U.S. stocks traded mostly lower Friday, despite an upbeat report showing the economy added far more jobs than expected last month. The strengthening job market suggests a late summer or early fall interest rate hike from the Federal Reserve.
Friday’s stock declines were led by the utility and technology sectors.
The Dow Jones Industrial Average (INDEXDJX:.DJI) fell 34.07 points, or 0.19 percent, to 17,872. The Standard & Poor's 500 (INDEXNASDAQ:.IXIC) dipped 1.17 points, or 0.06 percent, to 2,095. But the Nasdaq composite (INDEXSP:.INX) rose 2.13 points, or 0.04 percent, to 5,061.
All three major indexes fell in morning trading even though the U.S. economy added more jobs last month. “When you begin to widen the lens, you still have all the drama with the negotiations in Greece and slowing economic data in China. The good news from today’s report is that it removes some of the doubt over the U.S. recovery following the sharply depressed first quarter of inactivity,” said Eric Wiegand, senior portfolio manager at U.S. Bank Wealth Management.
U.S. employment rose by 280,000 jobs in May, soundly beating forecasts for 225,000 additions, and the unemployment rate rose to 5.5 percent in May from 5.4 percent the prior month, the Labor Department announced Friday.
While the slight rise in unemployment may appear disappointing, the figure is encouraging to economists because more people are coming back into the U.S. labor force, Wiegand said. Last month, 397,000 people entered the labor market.
Hospitality and leisure added 57,000 jobs in May. While those jobs might not be the highest-paying, experts say the figure suggests U.S. retail sales will bounce back. “Those gains do suggest that May's retail sales figures, due out next Thursday, will show consumers finally shaking off their winter blues,” Paul Ashworth, chief U.S. economist at Capital Economics, said in a research note Friday.
The stronger-than-expected report suggests the U.S. economy is regaining momentum after a winter slowdown, which could mean a late summer or early fall interest rate hike from the U.S. Federal Reserve. “If we do see the recovery from the first quarter sustain, and we’re getting evidence of that in today’s jobs numbers, certainly September could be a much more probable time for the Fed to announce raising rates,” Wiegand said.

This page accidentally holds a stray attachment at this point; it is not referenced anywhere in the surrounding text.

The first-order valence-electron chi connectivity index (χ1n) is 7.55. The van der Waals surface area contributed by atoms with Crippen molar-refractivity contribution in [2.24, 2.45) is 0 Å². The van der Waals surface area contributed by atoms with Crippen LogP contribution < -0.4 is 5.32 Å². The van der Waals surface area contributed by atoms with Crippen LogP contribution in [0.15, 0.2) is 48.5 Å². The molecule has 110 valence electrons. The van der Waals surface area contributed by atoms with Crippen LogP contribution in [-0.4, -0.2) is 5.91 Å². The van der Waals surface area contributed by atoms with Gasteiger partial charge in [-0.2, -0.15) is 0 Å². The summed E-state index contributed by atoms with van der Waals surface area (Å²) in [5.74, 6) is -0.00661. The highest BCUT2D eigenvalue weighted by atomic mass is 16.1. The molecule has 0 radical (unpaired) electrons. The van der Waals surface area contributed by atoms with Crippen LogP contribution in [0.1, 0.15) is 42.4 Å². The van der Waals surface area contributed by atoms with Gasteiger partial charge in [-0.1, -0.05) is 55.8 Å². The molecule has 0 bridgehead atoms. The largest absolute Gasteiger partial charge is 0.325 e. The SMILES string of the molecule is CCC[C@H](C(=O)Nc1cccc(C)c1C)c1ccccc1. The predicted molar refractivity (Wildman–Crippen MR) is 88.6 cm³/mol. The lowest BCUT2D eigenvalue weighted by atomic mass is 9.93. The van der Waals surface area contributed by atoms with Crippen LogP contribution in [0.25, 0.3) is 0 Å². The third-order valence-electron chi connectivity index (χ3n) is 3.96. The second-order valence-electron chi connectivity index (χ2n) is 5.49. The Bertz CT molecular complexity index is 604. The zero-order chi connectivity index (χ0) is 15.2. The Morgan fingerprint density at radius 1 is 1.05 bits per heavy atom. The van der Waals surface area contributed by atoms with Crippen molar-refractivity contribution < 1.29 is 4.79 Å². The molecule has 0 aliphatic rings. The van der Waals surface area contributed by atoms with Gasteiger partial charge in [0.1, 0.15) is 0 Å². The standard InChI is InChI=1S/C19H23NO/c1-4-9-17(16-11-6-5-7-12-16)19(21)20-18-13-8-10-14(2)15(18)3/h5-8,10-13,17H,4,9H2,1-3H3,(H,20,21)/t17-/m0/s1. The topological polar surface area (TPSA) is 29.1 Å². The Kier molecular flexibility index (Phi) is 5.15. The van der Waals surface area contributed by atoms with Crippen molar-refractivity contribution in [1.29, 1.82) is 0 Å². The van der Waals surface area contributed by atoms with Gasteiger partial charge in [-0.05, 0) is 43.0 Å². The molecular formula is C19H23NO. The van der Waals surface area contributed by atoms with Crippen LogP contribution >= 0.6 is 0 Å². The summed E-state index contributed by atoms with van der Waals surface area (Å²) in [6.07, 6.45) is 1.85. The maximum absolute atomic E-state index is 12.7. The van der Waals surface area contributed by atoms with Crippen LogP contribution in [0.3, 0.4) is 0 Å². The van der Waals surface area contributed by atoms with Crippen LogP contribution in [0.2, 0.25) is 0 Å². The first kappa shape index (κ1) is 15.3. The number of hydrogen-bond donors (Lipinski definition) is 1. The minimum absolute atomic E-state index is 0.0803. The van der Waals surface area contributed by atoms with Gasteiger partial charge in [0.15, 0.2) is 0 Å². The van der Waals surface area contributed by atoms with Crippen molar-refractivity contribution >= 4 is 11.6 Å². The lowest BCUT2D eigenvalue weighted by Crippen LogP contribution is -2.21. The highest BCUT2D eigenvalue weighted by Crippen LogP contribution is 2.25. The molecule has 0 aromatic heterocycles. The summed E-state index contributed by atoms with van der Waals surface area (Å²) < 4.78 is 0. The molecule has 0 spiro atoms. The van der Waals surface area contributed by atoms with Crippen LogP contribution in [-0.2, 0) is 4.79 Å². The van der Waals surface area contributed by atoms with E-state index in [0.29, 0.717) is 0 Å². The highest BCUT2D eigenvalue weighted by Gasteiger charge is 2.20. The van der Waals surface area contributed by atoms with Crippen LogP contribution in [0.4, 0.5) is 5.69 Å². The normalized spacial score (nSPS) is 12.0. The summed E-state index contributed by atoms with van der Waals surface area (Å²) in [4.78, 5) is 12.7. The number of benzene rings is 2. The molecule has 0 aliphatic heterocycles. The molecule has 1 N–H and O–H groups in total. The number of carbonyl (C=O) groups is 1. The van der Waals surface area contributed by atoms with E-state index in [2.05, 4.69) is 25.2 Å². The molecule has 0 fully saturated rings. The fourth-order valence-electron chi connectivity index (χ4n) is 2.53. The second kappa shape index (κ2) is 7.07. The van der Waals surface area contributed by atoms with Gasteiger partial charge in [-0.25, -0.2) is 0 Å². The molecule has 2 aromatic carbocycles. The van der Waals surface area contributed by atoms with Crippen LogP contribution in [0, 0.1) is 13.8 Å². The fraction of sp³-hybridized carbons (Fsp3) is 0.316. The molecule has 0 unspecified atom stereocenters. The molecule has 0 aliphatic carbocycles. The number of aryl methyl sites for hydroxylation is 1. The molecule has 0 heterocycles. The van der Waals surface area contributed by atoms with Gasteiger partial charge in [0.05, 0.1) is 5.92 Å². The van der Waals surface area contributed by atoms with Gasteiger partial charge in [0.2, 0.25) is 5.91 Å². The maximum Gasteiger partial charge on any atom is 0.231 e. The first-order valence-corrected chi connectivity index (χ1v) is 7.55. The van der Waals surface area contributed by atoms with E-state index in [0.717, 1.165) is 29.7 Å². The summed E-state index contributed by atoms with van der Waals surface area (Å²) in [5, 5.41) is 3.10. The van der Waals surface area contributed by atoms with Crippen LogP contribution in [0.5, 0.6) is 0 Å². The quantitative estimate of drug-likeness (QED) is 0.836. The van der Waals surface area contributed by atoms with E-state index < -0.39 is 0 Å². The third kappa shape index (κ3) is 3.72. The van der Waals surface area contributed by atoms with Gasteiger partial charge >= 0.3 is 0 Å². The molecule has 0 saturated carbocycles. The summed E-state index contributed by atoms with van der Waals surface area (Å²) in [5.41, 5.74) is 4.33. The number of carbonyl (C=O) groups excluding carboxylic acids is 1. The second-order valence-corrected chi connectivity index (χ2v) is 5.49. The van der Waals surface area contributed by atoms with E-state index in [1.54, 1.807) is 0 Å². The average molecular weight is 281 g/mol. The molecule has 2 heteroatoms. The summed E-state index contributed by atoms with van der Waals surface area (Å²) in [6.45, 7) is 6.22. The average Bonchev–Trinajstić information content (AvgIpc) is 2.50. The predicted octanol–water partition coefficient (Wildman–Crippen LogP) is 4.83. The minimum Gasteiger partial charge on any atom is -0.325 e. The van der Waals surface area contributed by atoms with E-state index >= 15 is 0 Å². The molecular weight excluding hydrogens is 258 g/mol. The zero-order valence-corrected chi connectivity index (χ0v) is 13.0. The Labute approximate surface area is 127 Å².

Ashworth agrees. "At this stage this evident strength in the labor market probably isn't enough to persuade the Fed to hike rates by July, but it leaves a September liftoff looking more likely than ever."
Verizon Communications Inc. (NYSE:VZ) led the Dow lower Friday, losing 1.3 percent to $47.39 in morning trading, a day after shares of the telecommunications company were downgraded by JPMorgan Chase & Co. to Neutral from Overweight. The firm said Verizon’s acquisition of AOL may take a few years to materialize, and maintained its 12-month price target of $55.
Meanwhile, the S&P 500 financial and energy sectors were among the biggest gainers Friday, adding 1 percent and 1.5 percent, respectively. JPMorgan Chase & Co. (NYSE:JPM) was the largest gainer in the Dow, adding nearly 2 percent. The financials likely gained Friday because the sector looks set to benefit from a hike in interest rates this year.
“Financials did decently in 2014, but they have more upside this year, especially if interest rates start to go up, which means more interest money for them -- whether it's mortgages or deposits,” J.J. Feldman, managing director and portfolio manager at Miracle Mile Advisors, told International Business Times earlier this year.
Meanwhile, real estate indexes, such as the Dow Jones U.S. Mortgage REITs Index, traded lower Friday as the sector is more sensitive to a coming rise in interest rates.